The smooth, flowing Prithvi Highway, built in co-operation with the People’s Republic of China, offered zippy progress on a platter, but the Kullu Valley-esque visual calm erased the urge to hurry. I halted for yet another tea at a Malekhu shop displaying rows of whole skewered river-fish, gave lifts to schoolkids and made small talk with machine-gun-toting soldiers at a couple of checkposts. Some broke out into smiles and cheery welcomes on hearing I was from Mumbai. Half of Nepal seems to have a friend or relative in India; the other half has worked here in a ‘Chinese’ restaurant.

As early-evening crept in, the road wound up in preparation for the descent into Kathmandu Valley. The city itself was not more than 30-40 km away, and a logjam of six-wheelers was keeping things slow. But my attention was totally diverted from their non-functioning taillights when the Great Himalaya finally spiked into view. Three layers of successively higher and distant ranges – brown, purple, then brilliant, jagged white – cycled in my peripheral vision as the increasing human and vehicular traffic built up into Kathmandu.

It was a Sunday evening, but things were fairly busy in the capital. Traffic, more disciplined than in most of India’s cities, filled the main road which bore neat lane markings. A dozen showrooms hawked Chinese motorcycles, many more offered the usual suspects of branded products and services; throngs of weekend mall-goers in woollies ebbed along the pavements. I asked my way down to Sundhara, entering a rather narrow hotel- and tour-operator-filled lane which opened onto a bustling square. Skewered meat was being spot roasted over glowing grills, while sales pitches for cheap sweaters and carpets alike wafted through the smoke and the nippy evening.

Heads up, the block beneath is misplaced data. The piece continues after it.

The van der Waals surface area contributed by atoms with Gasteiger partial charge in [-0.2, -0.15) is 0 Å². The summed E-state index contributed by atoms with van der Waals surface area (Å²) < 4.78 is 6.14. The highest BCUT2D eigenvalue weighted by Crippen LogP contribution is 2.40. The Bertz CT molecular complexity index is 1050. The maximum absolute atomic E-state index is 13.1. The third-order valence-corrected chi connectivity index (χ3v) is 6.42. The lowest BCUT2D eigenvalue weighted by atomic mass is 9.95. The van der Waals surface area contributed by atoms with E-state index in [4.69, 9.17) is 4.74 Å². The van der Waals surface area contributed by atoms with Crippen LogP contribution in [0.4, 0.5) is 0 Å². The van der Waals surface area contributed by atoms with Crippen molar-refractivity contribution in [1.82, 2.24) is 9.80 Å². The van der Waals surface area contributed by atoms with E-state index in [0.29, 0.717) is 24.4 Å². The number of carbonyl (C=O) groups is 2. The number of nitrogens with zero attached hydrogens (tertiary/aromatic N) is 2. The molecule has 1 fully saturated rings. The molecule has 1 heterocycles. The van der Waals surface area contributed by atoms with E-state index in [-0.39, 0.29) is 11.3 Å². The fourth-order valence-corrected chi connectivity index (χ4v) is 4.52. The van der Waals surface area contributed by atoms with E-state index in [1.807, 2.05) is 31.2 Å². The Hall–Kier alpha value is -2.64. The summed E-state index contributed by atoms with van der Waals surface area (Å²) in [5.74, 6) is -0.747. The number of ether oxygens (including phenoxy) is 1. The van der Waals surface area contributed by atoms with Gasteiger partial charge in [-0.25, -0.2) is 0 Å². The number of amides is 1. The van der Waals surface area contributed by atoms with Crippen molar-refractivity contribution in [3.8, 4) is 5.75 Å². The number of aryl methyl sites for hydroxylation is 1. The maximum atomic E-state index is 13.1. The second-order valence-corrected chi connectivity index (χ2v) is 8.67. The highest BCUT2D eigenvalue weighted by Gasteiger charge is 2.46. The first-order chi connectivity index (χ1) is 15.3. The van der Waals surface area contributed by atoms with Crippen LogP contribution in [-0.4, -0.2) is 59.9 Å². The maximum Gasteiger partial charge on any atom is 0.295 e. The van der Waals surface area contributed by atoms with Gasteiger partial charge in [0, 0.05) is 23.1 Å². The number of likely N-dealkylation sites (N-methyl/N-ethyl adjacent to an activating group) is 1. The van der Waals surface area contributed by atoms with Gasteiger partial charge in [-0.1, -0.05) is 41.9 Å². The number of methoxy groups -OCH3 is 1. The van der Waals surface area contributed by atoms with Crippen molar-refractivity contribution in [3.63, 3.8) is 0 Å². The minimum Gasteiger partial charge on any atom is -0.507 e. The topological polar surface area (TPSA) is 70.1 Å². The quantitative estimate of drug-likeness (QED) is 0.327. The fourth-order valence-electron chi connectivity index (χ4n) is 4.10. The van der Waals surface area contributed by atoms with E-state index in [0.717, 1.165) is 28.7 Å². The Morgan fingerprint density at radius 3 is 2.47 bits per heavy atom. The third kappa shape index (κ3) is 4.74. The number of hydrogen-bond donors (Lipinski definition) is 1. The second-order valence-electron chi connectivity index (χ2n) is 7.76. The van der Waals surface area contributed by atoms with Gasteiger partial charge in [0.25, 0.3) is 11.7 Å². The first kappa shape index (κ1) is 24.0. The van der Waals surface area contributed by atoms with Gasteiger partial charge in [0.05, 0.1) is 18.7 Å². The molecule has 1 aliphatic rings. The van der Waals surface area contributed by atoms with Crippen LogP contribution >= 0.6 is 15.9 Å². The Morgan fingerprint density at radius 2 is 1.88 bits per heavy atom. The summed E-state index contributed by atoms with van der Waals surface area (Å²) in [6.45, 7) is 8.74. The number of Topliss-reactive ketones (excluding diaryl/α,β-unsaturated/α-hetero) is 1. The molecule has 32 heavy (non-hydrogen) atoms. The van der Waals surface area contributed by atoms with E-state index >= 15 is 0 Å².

Come morning – almost noon, actually, by the time I shed my reluctance to wiggle out of the warm sheets – I set out towards Hanuman-Dhoka Durbar Square, a complex of ancient temples and palaces off Ganga Path, not far away. I wove through packed streets strangely reminescent of Tokyo – cluttered with imported Japanese cars, peppered with glitzy shops, overflowing with trendy youngsters – until I got to the cordoned-off, pedestrian-only World Heritage Zone. Smiling past postcard and trinket sellers like a beatific, desire-less Buddha, I entered a timeless pagoda-land. 

Wooden and neoclassical palaces, Ganesha shrines and Hanuman idols, pillared bells and stone towers. Legends and traditions, ceremonies and significances. Rickshaw-drivers squeaking through the streets, small beggar kids plucking at the shirts of foreigners taking pictures of a thousand pigeons fluttering up from plinth and platform, schoolgirls, stallkeepers, sadhus, sentries, sellers, seekers. 

It was a couple of hours of escape into a Kathmandu lost forever after its ‘discovery’ by Western hippies in the 1960s. Now, it looks like even that time of love-and-LSD – or rather its spirit – has more or less slipped by, leaving mementos like the fondly-named Freak Street for a host of new-age package-tourists to visit and feel good about. Noted writer Paul Theroux, in a recent online interview debating the end of the age of travel, scornfully remarks that “Everybody and his brother have been to Kathmandu” – a symbol of the mystique the city once held for Continentals, and how the jet age has savaged that. Of course, a steady supply of matted-haired, self-discovering backpackers can still be spotted at corners in the bazaar-ish tourist hangout of Thamel.